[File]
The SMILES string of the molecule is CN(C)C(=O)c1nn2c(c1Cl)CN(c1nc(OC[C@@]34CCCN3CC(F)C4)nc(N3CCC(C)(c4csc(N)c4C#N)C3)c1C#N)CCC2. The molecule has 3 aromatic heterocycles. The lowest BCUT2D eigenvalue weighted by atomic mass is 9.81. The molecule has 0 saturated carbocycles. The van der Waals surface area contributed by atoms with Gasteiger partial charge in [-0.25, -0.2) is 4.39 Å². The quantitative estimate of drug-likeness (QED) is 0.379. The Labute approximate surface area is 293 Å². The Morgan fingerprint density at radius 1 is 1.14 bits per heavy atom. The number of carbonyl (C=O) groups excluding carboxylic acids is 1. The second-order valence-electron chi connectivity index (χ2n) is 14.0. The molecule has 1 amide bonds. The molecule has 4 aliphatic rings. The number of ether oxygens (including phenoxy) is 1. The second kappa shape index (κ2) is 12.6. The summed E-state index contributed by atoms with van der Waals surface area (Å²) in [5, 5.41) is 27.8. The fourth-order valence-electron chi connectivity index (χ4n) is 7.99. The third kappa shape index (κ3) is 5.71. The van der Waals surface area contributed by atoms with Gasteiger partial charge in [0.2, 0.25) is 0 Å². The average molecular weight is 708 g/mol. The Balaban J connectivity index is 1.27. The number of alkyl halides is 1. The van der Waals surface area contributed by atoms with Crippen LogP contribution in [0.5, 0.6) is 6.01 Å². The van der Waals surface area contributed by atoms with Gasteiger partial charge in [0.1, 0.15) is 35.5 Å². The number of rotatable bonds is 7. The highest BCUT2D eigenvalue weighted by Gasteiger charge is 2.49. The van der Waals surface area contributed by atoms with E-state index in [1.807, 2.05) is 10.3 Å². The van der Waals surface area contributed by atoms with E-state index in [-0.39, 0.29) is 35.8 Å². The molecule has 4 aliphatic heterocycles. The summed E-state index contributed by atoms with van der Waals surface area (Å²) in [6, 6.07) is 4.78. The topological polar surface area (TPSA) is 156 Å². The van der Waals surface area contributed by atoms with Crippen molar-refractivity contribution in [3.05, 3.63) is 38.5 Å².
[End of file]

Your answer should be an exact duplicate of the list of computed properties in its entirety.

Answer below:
The SMILES string of the molecule is CN(C)C(=O)c1nn2c(c1Cl)CN(c1nc(OC[C@@]34CCCN3CC(F)C4)nc(N3CCC(C)(c4csc(N)c4C#N)C3)c1C#N)CCC2. The molecule has 3 aromatic heterocycles. The lowest BCUT2D eigenvalue weighted by atomic mass is 9.81. The molecule has 0 saturated carbocycles. The van der Waals surface area contributed by atoms with Gasteiger partial charge in [-0.25, -0.2) is 4.39 Å². The quantitative estimate of drug-likeness (QED) is 0.379. The Labute approximate surface area is 293 Å². The Morgan fingerprint density at radius 1 is 1.14 bits per heavy atom. The number of carbonyl (C=O) groups excluding carboxylic acids is 1. The second-order valence-electron chi connectivity index (χ2n) is 14.0. The molecule has 1 amide bonds. The molecule has 4 aliphatic rings. The number of ether oxygens (including phenoxy) is 1. The second kappa shape index (κ2) is 12.6. The summed E-state index contributed by atoms with van der Waals surface area (Å²) in [5, 5.41) is 27.8. The fourth-order valence-electron chi connectivity index (χ4n) is 7.99. The third kappa shape index (κ3) is 5.71. The van der Waals surface area contributed by atoms with Gasteiger partial charge in [0.2, 0.25) is 0 Å². The average molecular weight is 708 g/mol. The Balaban J connectivity index is 1.27. The number of alkyl halides is 1. The van der Waals surface area contributed by atoms with Crippen LogP contribution in [0.5, 0.6) is 6.01 Å². The van der Waals surface area contributed by atoms with Gasteiger partial charge in [0.1, 0.15) is 35.5 Å². The number of rotatable bonds is 7. The highest BCUT2D eigenvalue weighted by Gasteiger charge is 2.49. The van der Waals surface area contributed by atoms with E-state index in [1.807, 2.05) is 10.3 Å². The van der Waals surface area contributed by atoms with E-state index in [-0.39, 0.29) is 35.8 Å². The molecule has 4 aliphatic heterocycles. The summed E-state index contributed by atoms with van der Waals surface area (Å²) in [6, 6.07) is 4.78. The topological polar surface area (TPSA) is 156 Å². The van der Waals surface area contributed by atoms with Crippen molar-refractivity contribution in [3.05, 3.63) is 38.5 Å².